Social Workers

Back in Georgia Tann’s reign in Tennessee, the role of a Social Worker was somewhat new but crucial to the completion of adoption efforts. Today, I came across this article – What Social Workers Need to Know When Working with Adoptive Families at a WordPress site titled Detached – Attachment – Adoption – Social Critique. The author writes – Though these workers were generally decent people with their hearts in the right place, I’ve been struck by how much even caring and well-meaning social workers can be unintentionally damaging.

This person goes on to say – It is a humbling experience to admit that you don’t have the capacity, whether financial, physical or emotional to handle a child without this support. And virtually no one appreciates having people outside their families making decisions for them, judging their parenting, and having control over their lives. Then adds, proceeding from the notion that social workers and others (probation officers, behavioral aids, etc.) are here to help us, why do we so often feel hurt, humiliated and misunderstood after interacting with them?

This particular essay was written by an adoptive parent. It involved traumatized adoptees. It should be a cautionary tale for any hopeful adoptive parent considering that pathway to parenting.

In searching for the image I share at the top of my own blog here (you can read the rest of the adoptive parent’s perspective at the link above), I found another article. “Is my position as a social worker compromised if I don’t agree with adoption?” with the subtitle – “A social worker reflects on their biases around adoption and the need for group decision-making in matters of separating children from families.” This appeared at a website called “Community Care.”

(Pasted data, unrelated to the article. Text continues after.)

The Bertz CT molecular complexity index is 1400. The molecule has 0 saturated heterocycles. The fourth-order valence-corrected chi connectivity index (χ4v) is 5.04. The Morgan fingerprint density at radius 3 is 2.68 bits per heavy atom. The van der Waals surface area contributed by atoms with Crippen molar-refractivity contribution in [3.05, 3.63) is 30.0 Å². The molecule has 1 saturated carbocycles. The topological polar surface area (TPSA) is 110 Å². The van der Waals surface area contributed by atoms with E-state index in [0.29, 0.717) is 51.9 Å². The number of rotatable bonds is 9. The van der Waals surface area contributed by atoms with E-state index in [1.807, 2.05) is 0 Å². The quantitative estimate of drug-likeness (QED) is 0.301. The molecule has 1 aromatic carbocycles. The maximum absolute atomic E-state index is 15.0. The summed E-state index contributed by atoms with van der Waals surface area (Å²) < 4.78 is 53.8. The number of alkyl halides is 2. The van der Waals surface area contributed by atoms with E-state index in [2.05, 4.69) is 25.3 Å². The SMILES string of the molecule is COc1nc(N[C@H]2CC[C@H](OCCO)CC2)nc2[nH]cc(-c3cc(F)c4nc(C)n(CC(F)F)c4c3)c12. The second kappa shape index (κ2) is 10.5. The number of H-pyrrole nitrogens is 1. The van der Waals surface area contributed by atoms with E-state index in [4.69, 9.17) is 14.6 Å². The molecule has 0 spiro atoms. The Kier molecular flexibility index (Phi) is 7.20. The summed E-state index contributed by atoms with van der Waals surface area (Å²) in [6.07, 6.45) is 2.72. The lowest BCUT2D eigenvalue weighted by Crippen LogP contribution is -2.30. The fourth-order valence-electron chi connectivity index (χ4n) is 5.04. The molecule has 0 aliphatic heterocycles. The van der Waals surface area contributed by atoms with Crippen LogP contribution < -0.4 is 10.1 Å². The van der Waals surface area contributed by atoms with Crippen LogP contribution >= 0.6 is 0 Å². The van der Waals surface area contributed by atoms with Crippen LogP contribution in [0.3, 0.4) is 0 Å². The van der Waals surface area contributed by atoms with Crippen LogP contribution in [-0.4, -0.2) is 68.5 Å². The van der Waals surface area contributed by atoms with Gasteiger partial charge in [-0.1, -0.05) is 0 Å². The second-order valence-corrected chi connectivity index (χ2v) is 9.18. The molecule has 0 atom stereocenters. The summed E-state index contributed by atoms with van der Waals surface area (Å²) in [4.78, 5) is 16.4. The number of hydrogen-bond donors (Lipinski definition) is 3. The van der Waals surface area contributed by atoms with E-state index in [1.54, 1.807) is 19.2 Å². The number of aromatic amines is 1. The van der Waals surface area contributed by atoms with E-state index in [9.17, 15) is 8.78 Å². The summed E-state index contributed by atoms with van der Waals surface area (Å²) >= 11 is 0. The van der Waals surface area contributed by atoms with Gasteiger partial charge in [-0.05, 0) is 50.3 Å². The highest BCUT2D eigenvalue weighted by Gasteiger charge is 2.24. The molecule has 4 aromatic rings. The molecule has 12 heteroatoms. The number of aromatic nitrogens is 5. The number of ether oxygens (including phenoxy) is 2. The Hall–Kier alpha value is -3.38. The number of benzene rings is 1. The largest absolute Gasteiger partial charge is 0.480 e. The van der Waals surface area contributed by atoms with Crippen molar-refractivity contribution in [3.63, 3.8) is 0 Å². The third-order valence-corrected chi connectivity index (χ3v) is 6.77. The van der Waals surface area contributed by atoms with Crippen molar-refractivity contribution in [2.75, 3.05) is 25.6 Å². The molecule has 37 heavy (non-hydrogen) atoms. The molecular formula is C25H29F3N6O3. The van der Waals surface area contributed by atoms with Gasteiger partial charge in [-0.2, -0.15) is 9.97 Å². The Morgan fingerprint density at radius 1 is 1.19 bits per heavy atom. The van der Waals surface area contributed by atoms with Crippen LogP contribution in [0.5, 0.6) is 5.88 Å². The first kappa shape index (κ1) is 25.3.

Any one who has read my blog for any length of time knows that I do not overall support adoption. Just saying. I know from things I have read written by foster parents and it appears true of some social workers that there are people who believe that being inside of a system is the way to reform it. I really cannot judge but from what I’ve read of some who have tried, it doesn’t actually prove out. Also just saying as a disclaimer.

The author of this point of view shares their qualifications – I have been responsible for recommending the interim removal of children from their birth families as well as placing children in the care of relatives under the auspices of special guardianship orders (SGOs). I consider myself to have a sound understanding of care proceedings but one area which leaves me feeling uncomfortable, anxious and unsure of myself as a social worker is adoption. Forced adoption can be seen as punitive. There is clear evidence that austerity (lack of financial supports for families) has added to the adversities faced by any family who’s children have been removed but who seek to have their own children returned to their care. From all that I have read the process can be daunting and the time frame too limited and therefore disallows the parents an ability to be successful.

You can read more in the link for that article above. I apologize for not providing more complete summarizations of the above information but I am short on time today. Read if you care to consider the perspectives.